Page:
Monthly Archives: December 2017

Nixon Vs. Reagan (as Librarians)

My wife and I ventured forth and found a unique experience. We visited two presidential libraries over the past three months. First we toured the Richard Nixon library in September, and then the Ronald Reagan library just last week.

We were enamored with the Nixon library. That’s what motivated us to see how Reagan was doing as a librarian. But although we enjoyed it, we didn’t love it. It was just okay. This left us feeling kind of disappointed. Our high expectations were unmet. I guess Tricky Dick is a hard act to follow, even by a former movie star.

This was as warm a welcome as we received at the Reagan library.

I mean, here’s a president who fell from office in disgrace and dishonor. For years, he was the most reviled man in our country. Meanwhile, Ronald Reagan left office riding a massive wave of popularity. Since then he has been idolized, oft-quoted, and used for reflective glory by aspiring politicians who never seem to come close to actually matching him.

So naturally we expected Reagan to outshine Nixon in the library department. After all, a presidential library is intended to celebrate a president’s legacy. And Reagan’s legacy far outshines Nixon’s, most would agree.

A segment of the wall that Mr. Gorbachev was told to tear down. Here is one of the few exceptions where Reagan’s library outclasses Nixon’s. You are allowed to touch and feel this exhibit to your heart’s content. Whereas Nixon’s exhibit includes a sign that reads, “Please do not touch Berlin Wall”. Er, kind of chilling, don’tcha think, Mr. Nixon?

Yet we still found ourselves more intrigued with the Nixon library. It detailed his presidency, and historical events surrounding his presidency, in an informative and painfully accurate manner. And it put Watergate and other Nixon scandals, on full display. It whitewashed nothing about this man, but instead seemed to give equal time to both his successes and failures. The open honesty disarmed us, and we liked and respected Nixon better after leaving his library.

But the Reagan library seemed artificial. It emphasized his successes, while making little or no mention of his failures. For instance, it celebrated his success at tax reform. It highlighted his ideology concerning the evils of big government. And it hailed his victories in the Cold War. This left us with the sense that Reagan was proud of his achievements, proud of his ideology, and proud of his country. Quite possibly in that order.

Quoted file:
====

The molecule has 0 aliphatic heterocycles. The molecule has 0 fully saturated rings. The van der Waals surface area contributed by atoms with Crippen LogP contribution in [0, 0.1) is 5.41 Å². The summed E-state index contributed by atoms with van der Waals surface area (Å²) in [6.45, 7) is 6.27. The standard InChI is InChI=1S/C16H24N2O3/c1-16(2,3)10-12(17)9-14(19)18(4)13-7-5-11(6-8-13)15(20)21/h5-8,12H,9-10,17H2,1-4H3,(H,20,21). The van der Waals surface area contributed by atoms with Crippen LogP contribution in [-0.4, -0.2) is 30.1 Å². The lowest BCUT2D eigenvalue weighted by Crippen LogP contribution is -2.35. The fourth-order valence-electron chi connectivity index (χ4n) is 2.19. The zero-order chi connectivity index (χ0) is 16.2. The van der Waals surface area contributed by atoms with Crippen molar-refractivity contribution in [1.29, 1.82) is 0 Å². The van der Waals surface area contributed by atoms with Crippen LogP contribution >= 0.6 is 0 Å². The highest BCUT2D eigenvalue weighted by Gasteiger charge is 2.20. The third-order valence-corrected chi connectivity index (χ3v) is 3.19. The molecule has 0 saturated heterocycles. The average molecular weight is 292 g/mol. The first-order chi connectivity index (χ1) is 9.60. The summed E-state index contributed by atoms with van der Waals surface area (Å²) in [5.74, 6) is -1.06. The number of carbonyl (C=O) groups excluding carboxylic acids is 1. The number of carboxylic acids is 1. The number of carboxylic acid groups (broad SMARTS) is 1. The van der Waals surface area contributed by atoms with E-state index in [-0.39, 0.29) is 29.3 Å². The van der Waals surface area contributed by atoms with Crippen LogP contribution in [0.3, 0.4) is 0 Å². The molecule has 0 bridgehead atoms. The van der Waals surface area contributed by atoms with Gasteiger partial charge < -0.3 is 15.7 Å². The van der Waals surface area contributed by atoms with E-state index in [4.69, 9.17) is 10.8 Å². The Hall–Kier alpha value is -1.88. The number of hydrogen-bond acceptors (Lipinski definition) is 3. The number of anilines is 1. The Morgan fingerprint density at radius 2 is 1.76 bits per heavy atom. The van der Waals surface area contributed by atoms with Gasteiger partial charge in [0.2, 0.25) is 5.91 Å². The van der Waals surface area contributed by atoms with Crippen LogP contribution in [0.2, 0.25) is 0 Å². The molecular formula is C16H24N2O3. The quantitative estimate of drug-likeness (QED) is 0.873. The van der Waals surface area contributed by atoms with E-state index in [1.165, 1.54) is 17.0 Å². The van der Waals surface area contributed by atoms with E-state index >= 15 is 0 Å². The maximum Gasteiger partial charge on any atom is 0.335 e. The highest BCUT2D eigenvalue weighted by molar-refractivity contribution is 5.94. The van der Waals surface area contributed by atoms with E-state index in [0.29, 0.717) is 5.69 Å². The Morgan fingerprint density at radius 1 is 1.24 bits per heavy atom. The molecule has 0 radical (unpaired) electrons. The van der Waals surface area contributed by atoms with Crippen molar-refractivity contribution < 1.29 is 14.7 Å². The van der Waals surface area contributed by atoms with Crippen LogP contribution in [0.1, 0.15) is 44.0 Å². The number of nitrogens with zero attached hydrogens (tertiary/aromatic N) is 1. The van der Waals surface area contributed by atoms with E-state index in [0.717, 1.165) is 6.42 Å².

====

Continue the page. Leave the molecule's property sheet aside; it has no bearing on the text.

Remember this enthralling game in the 1980’s? No?! Why just think of all the fun-filled wholesome nights your family missed. This byproduct of Nancy Reagan’s “Just Say No to Drugs” campaign had interesting rules and strategy including the movement of tokens by rolling a . . . a . . . snnxxx . . . zzzzzzzzzz.

Meanwhile, we found no mention of the Iran-Contra scandal in his library. Perhaps it was in an exhibit hidden in some shadowy corner, but we sure couldn’t locate it. I believe a man with more pride in this country would highlight what makes it so great. And that is our freedom to debate anything and everything, and our liberty to challenge the authority of our leaders, including the highest leader of the land.

Nixon’s humility and honesty, compared with Reagan’s ego and elephant-in-the-room elisions, left us respecting Tricky Dick better than the father of our modern-day GOP.

The much ballyhooed Titanic exhibit was visiting the Reagan library, so we eagerly flocked with the crowd to see it. Turns out, most of it contains props from the movie, Titanic, such as this reproduced debris field in underwater illusion lights. We felt disappointed to find that the exhibit features very few genuine artifacts from the ship itself.

We were also unimpressed with the panhandling we encountered at the Reagan library. While standing in line to buy our admission ticket, a nattily attired library employee introduced herself and began a friendly conversation. She was personable and demonstrated an inquisitive interest in us, leaving us feeling flattered. Then she handed us a flyer and made a pitch to get us to donate to the GE-Reagan Foundation Scholarship Program. We politely declined, then proffered our $29 per person admission fee, and quickly slipped away from her in the least awkward manner possible.